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Our Ultimate Creative Potential in Christ Part IV

Psychologists, sociologists, philosophers, and theologians have researched to the nth degree what it means to be human, and what it means to find fulfillment as a human being.  We yearn to find that “something” that would fill the hunger that we experience in our hearts.  We believe that when we find that “something” we will be fulfilled and therefore happy. 

Part of finding fulfillment lies in discovering the innate talents we were born with, whether that’s a musical or artistic ability, scientific or mathematic ability, athletic ability, or an intuitive mindset that can seem to easily and accurately understand people.  Or maybe your innate talent is something I haven’t named.       

When we’re considering those kinds of talents, we say that fulfillment consists of developing them so as to be of use in one way or another.  Becoming skilled in your particular talent perhaps takes a lot of work, but we say it’s worth it.  Because performing our finely honed talent brings joy...Doesn’t it?

So, is that what I mean when I talk about Our Ultimate Creative Potential in Christ?  Fulfilling and using natural talents?  It can mean partly that, especially if the Lord calls us into an endeavor that intimately involves using our innate abilities. 

However, sometimes He calls us to follow a direction that, at least on the surface of things, appears not to use that gift that we’ve worked so hard to perfect.  He can in fact, call us to “surrender” that gift, surrender it to Him so that we can do His will.  That surrender can be devilishly difficult and painful, because we don’t understand and we don’t want to “give it up” or to “die to it.”  Nevertheless, the act of surrendering to Him is what some people experience as a calling.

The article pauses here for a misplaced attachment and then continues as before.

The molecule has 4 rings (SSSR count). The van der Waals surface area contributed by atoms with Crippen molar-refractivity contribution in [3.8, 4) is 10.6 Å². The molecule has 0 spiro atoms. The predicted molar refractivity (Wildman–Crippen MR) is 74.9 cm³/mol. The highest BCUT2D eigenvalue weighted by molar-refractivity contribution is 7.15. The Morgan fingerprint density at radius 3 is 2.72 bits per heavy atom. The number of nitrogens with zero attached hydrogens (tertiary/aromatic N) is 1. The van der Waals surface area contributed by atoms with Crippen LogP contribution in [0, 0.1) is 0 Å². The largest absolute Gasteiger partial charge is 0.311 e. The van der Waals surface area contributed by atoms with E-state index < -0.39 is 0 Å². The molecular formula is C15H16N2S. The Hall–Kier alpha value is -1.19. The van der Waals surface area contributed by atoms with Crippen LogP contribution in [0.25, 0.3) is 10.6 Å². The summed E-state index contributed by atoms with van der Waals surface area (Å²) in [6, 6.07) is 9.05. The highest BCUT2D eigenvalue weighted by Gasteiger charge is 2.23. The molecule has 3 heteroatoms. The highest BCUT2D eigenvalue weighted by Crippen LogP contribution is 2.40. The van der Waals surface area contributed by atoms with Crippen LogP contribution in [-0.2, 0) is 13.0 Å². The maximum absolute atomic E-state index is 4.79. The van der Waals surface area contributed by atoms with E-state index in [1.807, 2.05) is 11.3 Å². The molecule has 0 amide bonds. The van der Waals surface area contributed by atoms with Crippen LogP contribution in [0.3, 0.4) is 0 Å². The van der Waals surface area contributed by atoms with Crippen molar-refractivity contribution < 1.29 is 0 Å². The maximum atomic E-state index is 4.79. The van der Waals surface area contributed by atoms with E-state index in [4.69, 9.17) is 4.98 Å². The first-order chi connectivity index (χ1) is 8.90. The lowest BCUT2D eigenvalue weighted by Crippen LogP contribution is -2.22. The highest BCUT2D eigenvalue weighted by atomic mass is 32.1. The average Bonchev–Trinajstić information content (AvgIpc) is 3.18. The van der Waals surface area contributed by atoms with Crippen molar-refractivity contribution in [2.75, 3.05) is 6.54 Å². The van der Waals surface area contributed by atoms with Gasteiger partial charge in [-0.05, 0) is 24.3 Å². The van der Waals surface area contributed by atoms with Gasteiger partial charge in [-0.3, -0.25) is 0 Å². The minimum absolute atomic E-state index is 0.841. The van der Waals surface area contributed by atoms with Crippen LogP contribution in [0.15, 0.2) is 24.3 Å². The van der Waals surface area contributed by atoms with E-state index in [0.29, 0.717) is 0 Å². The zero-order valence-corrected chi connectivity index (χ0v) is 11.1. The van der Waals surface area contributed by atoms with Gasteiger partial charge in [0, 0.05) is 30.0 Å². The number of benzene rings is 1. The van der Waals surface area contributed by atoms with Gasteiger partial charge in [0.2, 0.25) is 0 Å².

And so fulfilling and using natural talents is not all that I mean by the phrase “Our Ultimate Creative Potential in Christ.”  There have been many people who have sharpened their talents to an unbelievable professional degree, and who are using those perfected talents either as a hobby or career – but who have never asked the Lord what He wants them to do. 

Some people could be quite self-centered in the pursuit of their career, not caring what happens to other people, as they climb the proverbial ladder of their chosen field.  It’s possible that they could be quite unhappy, feeling that they’ve never achieved what they thought they wanted.  Or they’ve achieved it, and it didn’t bring them the happiness or fulfillment they expected.  They still have the hunger in their heart.  They could be bitter and cynical.  It’s possible that some in this set of people could be of some religion other than Christianity. 

Believe me, I do know that other religions offer peace and other good things.  I’m not trying to make a disparaging remark against them.  It’s just that my phrase includes the words “in Christ,” “Our Ultimate Creative Potential in Christ.”  If we don’t ask Him what He wants us to do, then our creative potential is not yet in Him.  Since I’m Christian, that’s the spirituality that I understand.

My point in this blog is that, while honing our innate abilities is a good thing to do, maybe even a holy thing to do, it’s only part of the picture of seeking, finding, and living into Our Ultimate Creative Potential in Christ…and yes, to seek, find, and live into this beyond spiritual abuse. 

 What has been your experience in your spiritual journey?  What does “in Christ” mean to you?  Leave me a comment.

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And remember, you're awesome!  May God bless you and hold you in the palm of His hand.

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